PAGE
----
Be My Ghost: Vigil?s Widow doesn?t like flying soul-o.
Be My Ghost: Vigil?s Widow doesn?t like flying soul-o.

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When I say that Noah Haidle’s comedy Vigils is all about death and the pain of loss, I don’t mean to suggest that it’s either wan or wistful. Few comedies of any stripe can incorporate so effortlessly into their action a striptease, aerial somersaults, mention of an orthodontist who hates teeth, and a dance sequence featuring a widow who performs music-video moves not just with her current boyfriend but also with her dead hubby’s body—and with the hubby’s equally animated soul.

Wan, Vigils most certainly is not. Wistful? Well, maybe a little, but only toward the end. For most of its length, Haidle’s antic romp is as exuberant, and far funnier, than any play about letting go of a dead spouse has any right to be.

And letting go is definitely what a fireman’s Widow, played at once common-sensically and with a touch of hysteria by Naomi Jacobson, has not found the strength to do. She still has all his clothes in the closet, all her memories in her head, and his Soul (Michael Russotto) locked in her hope chest. This last is a little awkward, so she lets him out now and then for a hug and a chat.

“It’s been two years since you died,” she says a tad defensively, letting him know that despite his presence, she’d really like to get on with her life and start dating again. There’s just one problem. “I don’t think I can make small talk any more,” she moans.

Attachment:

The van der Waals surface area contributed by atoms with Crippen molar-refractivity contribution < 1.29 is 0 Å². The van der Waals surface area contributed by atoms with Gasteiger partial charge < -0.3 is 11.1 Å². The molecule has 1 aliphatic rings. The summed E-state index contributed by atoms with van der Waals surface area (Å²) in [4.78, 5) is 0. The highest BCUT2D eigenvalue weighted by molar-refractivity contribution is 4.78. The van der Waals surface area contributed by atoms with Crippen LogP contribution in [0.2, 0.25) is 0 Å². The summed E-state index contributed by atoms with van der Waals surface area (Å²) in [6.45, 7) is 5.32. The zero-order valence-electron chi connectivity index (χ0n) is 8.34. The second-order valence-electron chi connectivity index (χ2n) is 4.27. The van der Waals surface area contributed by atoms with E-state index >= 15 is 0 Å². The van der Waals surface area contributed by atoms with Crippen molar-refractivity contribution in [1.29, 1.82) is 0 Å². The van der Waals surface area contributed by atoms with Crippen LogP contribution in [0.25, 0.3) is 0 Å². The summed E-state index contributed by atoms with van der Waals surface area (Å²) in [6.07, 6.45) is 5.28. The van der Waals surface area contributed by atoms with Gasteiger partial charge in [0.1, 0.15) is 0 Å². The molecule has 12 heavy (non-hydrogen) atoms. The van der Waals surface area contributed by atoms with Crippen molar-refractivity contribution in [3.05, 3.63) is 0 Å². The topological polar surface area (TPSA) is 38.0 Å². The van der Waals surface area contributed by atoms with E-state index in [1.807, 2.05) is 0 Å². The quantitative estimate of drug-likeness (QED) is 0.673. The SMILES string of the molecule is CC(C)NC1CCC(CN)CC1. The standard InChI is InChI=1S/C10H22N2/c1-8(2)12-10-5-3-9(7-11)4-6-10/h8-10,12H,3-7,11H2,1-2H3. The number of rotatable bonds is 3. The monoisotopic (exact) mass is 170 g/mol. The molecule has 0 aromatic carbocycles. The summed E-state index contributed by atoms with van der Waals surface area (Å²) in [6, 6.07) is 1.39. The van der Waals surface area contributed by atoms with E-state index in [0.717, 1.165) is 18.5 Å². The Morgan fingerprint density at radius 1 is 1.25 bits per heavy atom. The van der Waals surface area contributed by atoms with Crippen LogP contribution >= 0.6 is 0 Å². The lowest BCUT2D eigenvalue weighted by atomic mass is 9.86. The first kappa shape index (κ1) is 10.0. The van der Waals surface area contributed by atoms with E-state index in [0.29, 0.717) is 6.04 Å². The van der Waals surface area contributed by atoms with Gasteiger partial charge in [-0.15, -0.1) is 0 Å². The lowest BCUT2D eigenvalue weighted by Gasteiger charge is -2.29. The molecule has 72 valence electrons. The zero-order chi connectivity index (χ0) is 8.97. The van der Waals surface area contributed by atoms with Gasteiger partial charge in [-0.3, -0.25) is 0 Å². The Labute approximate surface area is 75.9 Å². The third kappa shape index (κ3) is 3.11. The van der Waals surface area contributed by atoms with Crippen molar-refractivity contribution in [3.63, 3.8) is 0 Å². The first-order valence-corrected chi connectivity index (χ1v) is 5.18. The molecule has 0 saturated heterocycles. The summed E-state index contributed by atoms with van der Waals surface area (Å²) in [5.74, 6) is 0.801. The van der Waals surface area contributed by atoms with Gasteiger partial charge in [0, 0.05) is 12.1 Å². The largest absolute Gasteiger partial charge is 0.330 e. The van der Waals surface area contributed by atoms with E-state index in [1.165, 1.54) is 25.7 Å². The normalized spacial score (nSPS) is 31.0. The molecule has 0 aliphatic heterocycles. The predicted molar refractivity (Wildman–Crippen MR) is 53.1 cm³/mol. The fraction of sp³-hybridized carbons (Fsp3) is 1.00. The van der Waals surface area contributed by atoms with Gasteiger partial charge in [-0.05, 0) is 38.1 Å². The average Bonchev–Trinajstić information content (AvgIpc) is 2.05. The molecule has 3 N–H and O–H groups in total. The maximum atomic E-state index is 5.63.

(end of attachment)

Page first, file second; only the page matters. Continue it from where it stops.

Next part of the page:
“So make big talk,” says the Soul, before coaxing her to answer the door on which a nervous Wooer (J. Fred Shiffman) is knocking. She does, and the wooing begins, with the Soul kibitzing from the sidelines.

Then, at about the moment you’re figuring the playwright has simply stolen a page from the Six Feet Under playbook, Haidle lets you know that he won’t be following TV’s rules of ghostly engagement.

“Can we talk about this not in front of your husband’s soul?” wonders the Wooer. “It’s freaking me out.”

Now, it’s hard to describe how disorienting that moment is at the Woolly Mammoth Theatre. It’s explosively funny, of course. But it also flies in the face not just of physics but of a stage logic we think we understand. Spirits in the theater generally behave in predictable ways so they can be distinguished from the more material folks with whom they’re interacting. Here, though, there’s no trick lighting, no eerie music, no flying through the air (at least, not yet). Colette Searls’ wildly inventive staging employs all those devices, just not to delineate who’s real and who’s a spirit. To do that, you just have to listen to the small talk and big talk emanating from folks corporeal and non-.

So, what’s an audience to make of a world where conventions realistic, romantic, domestic—hell, even telepathic—don’t seem to apply? Well, Haidle suggests that we simply learn some new conventions, even though as quickly as we do, he’s going to change them. He advances the wooing of the Widow—a process by turns hilarious and plausibly uncomfortableÔªø—in more or less realistic terms, while simultaneously chronicling the escape attempts of the Soul (who’d very much like to get on with his afterlife) with magical skyhooks and ropes made of soiled bedsheets.